UK government should confirm that NFTs are “works of art”
Recently, digital artist Mad Dog Jones became the most expensive living Canadian artist after his self-replicating nonfungible token (NFT) was sold by boutique auction house Philips for $4.1 million (after bidding was opened at $100 just two weeks before).
The sale was the latest in a string of high value NFT auctions since a digital work by the American artist known as Beeple – titled Everydays – The First 5000 Days – sold for $69 million in March; Sotheby’s, for example, recently sold two NFTs by enigmatic artist Pak for $1.4 million along with nearly 24,000 editions of their “Cubes” for a combined total of $14 million (or over $500 each).
There is thus little doubt that NFTS – one-of-a-kind bits of data stored on a blockchain – are now a fixture in the mainstream art market. To those who remain skeptical, consider that Beeple’s work sold for $14 million more than Monet’s 1906 painting Nympheás when it was last put up for auction in 2014.
As the legitimacy and value of this art form becomes more widely accepted, the number of auction houses, art dealers, and online marketplaces that trade in NFTs will continue to proliferate. For those who do business in the UK, they will need to consider their obligations under the Money Laundering, Terrorist Financing and Transfer of Funds (Information on the Payer) Regulations 2017 (MLRs). Under amendments that came into force on 10 January 2020, the MLRs now apply to art market participants (AMPs) who deal in sales, purchases and/or storage of “works of art” with a value of €10,000 or more.
Yet these regulations, just over a year old, are already outdated because they failed, understandably, to anticipate the NFT art boom.
Specifically, the MLRs defined “works of art” by referring to the definition set forth in a 25-year old statute, the Value Added Tax (VAT) Act 1994. Drafted while the Internet was still in its infancy and long before blockchain technology was conceived, the VAT Act’s conception of art is stuck in the last century. Its definition of artwork includes only various categories of pieces “executed by hand” – e.g. paintings, drawings, engravings, lithographs, sculptures, tapestries, ceramics, copper enamels, and photographs. While it seems clear that NFTs fall within the spirit of the VAT Act’s definition of art, they are omitted from its text.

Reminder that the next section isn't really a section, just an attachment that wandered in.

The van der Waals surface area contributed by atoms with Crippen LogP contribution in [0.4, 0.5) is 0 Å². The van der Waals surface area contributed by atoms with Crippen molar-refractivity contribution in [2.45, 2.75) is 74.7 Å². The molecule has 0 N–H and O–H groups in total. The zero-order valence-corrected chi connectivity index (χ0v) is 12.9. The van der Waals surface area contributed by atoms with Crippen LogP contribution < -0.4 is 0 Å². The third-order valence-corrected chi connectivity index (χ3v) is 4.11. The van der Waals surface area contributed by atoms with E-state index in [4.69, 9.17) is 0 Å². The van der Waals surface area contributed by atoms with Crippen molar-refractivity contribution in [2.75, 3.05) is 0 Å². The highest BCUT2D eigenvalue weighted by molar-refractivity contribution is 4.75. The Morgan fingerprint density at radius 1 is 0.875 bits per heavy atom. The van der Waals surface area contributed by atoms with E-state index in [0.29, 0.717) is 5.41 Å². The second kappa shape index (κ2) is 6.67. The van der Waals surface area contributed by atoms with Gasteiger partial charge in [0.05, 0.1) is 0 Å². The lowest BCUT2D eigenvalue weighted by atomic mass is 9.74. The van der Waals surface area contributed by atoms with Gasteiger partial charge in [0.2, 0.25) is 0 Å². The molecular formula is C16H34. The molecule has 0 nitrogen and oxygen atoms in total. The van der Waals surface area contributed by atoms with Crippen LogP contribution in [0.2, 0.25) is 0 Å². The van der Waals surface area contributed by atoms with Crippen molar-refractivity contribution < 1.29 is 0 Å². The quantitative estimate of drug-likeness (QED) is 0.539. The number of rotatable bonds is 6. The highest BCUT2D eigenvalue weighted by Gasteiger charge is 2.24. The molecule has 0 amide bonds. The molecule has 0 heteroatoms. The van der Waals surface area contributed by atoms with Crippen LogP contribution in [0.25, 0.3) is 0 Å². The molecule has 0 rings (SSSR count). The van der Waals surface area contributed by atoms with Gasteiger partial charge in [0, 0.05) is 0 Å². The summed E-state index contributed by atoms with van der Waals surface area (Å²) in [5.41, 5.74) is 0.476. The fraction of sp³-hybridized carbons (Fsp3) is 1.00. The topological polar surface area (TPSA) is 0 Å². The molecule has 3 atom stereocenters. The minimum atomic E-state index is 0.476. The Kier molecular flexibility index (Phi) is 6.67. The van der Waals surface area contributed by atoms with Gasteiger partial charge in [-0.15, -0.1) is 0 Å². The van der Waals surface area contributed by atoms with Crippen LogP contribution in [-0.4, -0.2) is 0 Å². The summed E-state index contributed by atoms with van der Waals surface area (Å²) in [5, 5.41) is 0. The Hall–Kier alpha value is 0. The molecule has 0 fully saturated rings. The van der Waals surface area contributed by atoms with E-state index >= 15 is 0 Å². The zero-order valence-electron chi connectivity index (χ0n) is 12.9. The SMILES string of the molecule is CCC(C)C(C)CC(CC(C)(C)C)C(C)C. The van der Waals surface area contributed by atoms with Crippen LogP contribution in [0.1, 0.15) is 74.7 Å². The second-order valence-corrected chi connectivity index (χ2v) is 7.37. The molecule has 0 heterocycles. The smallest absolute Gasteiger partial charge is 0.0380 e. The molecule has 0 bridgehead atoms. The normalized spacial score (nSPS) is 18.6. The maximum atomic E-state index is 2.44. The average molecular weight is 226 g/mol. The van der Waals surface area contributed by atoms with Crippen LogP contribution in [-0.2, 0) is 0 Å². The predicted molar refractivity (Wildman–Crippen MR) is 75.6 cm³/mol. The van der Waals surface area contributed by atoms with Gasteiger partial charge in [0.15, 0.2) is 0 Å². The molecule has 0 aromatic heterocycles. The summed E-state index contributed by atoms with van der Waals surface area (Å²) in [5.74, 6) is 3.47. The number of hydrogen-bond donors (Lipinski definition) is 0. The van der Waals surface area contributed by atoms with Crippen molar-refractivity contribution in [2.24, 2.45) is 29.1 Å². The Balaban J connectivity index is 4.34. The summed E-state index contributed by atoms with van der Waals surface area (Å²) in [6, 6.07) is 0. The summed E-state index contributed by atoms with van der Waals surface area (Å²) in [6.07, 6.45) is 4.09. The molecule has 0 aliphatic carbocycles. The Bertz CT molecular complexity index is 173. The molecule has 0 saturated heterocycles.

There is similarly no mention of NFTs or other forms of digital art in the British Art Market Federation’s January 2020 “Guidance on Anti Money Laundering for Art Market Participants”. While this guidance suggests that “conceptual works of art” fall within the VAT Act’s definition, that too fails to encompass NFTs under the commonly held understanding, put forth by the Tate and other museums, that conceptual art is “art for which the idea (or concept) behind the work is more important than the finished art object”.
As the 10 June 2021deadline approaches for AMPs to register with HMRC, the British government should provide more clarity as to the MLRs’ application to those who deal in NFTs.
More clarity is also needed on whether NFT art dealers qualify as cryptoasset exchange providers (CEPs). Under the MLRs, this term is defined to include firms and individuals who engage in the business of exchanging “cryptoassets for money or money for cryptoassets”.
“Cryptoasset”, in turn, is defined by the Financial Conduct Authority (FCA) to mean a “cryptographically secured digital representation of value or contractual rights that uses a form of distributed technology and can be transferred, stored or traded electronically”. Again, although UK regulators have not yet explicitly stated that NFTs are cryptoassets, it seems likely that most NFTs will fall within this definition, and that NFT dealers may as a result be considered CEPs. Since the deadline for CEPs to register with the FCA passed last January, participants in the NFT market urgently need further guidance as to whether they need to belatedly sign up for FCA oversight.
Even the most farsighted crypto enthusiast could not have foreseen the rapid rise of NFTs within the international art scene. It is, therefore, not surprising that Britain’s legal and regulatory framework has lagged behind in this quickly moving area.
Yet, if the UK is to remain hospitable to NFT dealers and the cryptoasset industry in general, its regulators must ensure that businesses in this space can reasonably determine what it is that the government expects from them. Updating the definition of “works of art” and clarifying whether those transacting in NFTs are CEPs would be two important first steps in this direction.
About the author: Josh Ray is a partner at Rahman Ravelli Solicitors in London where he advises firms on compliance with AML, sanctions, and bribery regulations in the UK and US.